• StringOptional.isPresent() - It returns true if Optional is Non-empty, it returns false. Thus, it prints Message is Empty.
  • In the case of GoodMorning, it will be Non-Empty Optional. GoodMorning.ifPresent() - if Optional is Non-Empty it can perform some action to it. In our case, we simply print the Optional value, i.e. Good Morning .
  • StringOptional.orElse() assigns a value only if the given Optional is Empty.


The forEach() method is defined as default in the Iterable Interface and is used to iterate through elements. Collection Interface extends Iterable Interface thus, classes implementing Collection Framework like Arrays, Lists, Stacks, etc. also extend Iterable Interface.


The forEach() method takes action to be performed on each element of a Collection as the parameter.

To learn more in details about forEach() visit: For-each Loop in Java

Date/Time API

Existing Date and Time APIs in Java were not thread-safe, and there was a lack of consistency as java.util and java.sql both packages define Date class, and it didn't have timezone support, so developers had to write an additional logic for timezone and thread-safety.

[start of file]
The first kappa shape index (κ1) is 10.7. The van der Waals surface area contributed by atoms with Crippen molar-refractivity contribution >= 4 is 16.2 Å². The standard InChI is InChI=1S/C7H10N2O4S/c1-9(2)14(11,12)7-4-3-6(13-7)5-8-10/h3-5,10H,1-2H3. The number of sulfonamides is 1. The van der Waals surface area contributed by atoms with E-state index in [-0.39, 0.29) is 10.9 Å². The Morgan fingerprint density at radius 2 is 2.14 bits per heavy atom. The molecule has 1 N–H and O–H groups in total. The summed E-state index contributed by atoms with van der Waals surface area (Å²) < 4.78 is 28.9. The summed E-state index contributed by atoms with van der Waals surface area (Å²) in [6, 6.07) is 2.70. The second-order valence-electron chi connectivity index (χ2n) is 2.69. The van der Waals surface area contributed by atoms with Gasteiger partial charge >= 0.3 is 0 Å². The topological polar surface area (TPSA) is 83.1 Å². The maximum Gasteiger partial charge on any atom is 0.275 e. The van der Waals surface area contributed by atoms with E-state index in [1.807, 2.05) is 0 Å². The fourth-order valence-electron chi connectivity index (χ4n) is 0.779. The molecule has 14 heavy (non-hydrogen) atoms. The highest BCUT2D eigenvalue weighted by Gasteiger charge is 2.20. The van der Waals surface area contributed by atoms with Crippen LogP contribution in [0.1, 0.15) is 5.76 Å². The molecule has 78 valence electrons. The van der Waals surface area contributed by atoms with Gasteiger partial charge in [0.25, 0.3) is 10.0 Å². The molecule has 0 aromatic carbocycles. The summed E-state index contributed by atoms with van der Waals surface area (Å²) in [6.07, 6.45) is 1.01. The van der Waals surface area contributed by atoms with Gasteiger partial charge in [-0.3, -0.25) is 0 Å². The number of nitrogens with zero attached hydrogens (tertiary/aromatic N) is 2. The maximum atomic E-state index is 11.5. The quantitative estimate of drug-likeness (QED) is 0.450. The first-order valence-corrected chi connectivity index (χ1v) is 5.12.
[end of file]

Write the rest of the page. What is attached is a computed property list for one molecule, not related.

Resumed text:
Java 8 introduced java.time package. The new Date and Time APIs are immutable and thus thread-safe, follow consistent domain models for the date, time, duration, and periods, and support Local and Zonal Date/Time APIs.

New Date and Time API have two important classes among them:

  1. Local - This class provides simple Date and Time operations in the Local Time Zone.
  2. Zoned - It contains Time zone-specific Date/Time and its operations.

Let us take an example to see various methods of Local and Zonal classes, like storing system date or time, performing some operations on them, etc.


Default Methods

From Java 8 onwards, interfaces can have declared methods along with abstract methods. Default Methods are declared using the default keyword. We do not require overriding these methods; they can be used directly. If we want a customized implementation, we can override the method's behaviour.

Java Parallel Array Sorting